There are various diseases that are carried by wild animals that can cause harm to humans or their four-legged companions. We will be highlighting some of the most serious, common, or notorious diseases that fall into this category in a series of blog posts. Today we will be taking a closer look at histoplasmosis.

Histoplasmosis is a fungal infection that can be contracted by humans. It is caused by spores of the fungus Histoplasma. This fungus is found in soil, particularly soil that has been contaminated by bat or bird droppings. When these spores become airborne they can easily be breathed in unknowingly, as they are not visible to the naked eye. Once breathed in these spores can transform into a yeast, which can then attack various parts of the body. Clean up or demolition projects, where droppings or soil containing droppings are stirred up, is when the risk of inhalation is highest.

While the infection can be contracted by humans, most humans will be unaware that they have been infected. Many of those who are exposed to the spores will never develop symptoms. It can take almost three weeks for symptoms to develop after exposure. The infection presents itself with flu-like symptoms such as fever, chills, headache, muscle aches, fatigue, and a cough. Chest pain or discomfort, joint pain, or a rash can develop in some individuals. In healthy individuals, these symptoms will likely go away in two weeks to a month, without the need for medication. However, those with pre-existing lung disease may run the risk of more serious symptoms, such as weight loss and coughing blood. Typically, it is only young children, seniors, and those with compromised immune systems who are truly at risk, as this infection can attack any system within the body and, if left untreated, may result in death. Courses of antifungal medications are available for those who do require medication for treatment.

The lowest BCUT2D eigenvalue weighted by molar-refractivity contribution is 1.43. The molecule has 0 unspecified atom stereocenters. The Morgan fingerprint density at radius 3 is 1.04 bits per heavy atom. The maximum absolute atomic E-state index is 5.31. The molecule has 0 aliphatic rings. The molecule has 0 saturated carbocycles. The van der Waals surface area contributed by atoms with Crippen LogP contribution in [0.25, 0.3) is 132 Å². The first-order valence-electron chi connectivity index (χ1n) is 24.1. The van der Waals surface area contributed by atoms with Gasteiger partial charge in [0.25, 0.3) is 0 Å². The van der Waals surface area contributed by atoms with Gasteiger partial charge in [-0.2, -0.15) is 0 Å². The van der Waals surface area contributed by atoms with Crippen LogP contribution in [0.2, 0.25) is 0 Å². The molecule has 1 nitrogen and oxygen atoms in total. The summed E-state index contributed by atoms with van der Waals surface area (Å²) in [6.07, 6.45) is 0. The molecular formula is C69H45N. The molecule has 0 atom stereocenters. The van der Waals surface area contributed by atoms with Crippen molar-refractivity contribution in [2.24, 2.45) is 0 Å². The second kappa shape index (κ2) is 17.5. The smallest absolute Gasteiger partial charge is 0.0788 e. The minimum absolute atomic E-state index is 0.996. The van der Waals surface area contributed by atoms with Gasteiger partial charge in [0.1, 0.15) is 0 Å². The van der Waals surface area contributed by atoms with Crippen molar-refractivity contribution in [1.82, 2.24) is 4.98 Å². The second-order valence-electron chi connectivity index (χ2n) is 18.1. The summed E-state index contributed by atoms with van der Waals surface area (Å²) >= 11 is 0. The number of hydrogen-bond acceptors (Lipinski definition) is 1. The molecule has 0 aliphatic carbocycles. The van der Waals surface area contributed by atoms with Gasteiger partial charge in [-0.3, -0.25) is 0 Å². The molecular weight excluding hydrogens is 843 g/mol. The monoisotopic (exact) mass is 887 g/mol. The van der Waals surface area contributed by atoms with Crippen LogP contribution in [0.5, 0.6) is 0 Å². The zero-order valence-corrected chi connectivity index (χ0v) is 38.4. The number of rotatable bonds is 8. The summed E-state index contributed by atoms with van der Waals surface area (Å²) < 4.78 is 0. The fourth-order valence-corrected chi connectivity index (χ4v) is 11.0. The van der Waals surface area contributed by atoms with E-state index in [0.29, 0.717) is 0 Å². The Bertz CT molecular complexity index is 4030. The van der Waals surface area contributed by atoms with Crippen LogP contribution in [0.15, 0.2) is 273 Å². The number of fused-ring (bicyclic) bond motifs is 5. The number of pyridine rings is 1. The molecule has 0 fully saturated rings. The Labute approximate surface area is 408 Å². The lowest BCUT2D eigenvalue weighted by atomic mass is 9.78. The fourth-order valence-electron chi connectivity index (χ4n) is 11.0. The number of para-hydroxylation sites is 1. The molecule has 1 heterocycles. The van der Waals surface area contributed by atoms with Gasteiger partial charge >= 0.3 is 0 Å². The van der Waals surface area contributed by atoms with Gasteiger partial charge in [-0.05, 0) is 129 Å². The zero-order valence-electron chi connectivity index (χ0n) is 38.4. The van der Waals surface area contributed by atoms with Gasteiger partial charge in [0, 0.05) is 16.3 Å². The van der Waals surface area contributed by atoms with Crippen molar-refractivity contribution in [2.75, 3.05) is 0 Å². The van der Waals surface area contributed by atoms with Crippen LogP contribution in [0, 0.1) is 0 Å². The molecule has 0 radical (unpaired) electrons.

Histoplasmosis is not contagious, so those who are infected or might have been exposed do not need to worry about transmitting the disease to others. However, family companions such as cats and dogs can contract the disease if they are also exposed to the spores. Both cats and dogs will often present with the same symptoms as humans if symptoms are to occur. This disease most commonly occurs in the Midwest, particularly around the Mississippi and Ohio Rivers. Cases of this infection in Wisconsin are fairly uncommon but not unheard of. As such, it is important to hire a professional team to provide clean up services in areas that have a high content of bat or bird droppings before doing construction, landscaping, or renovation work.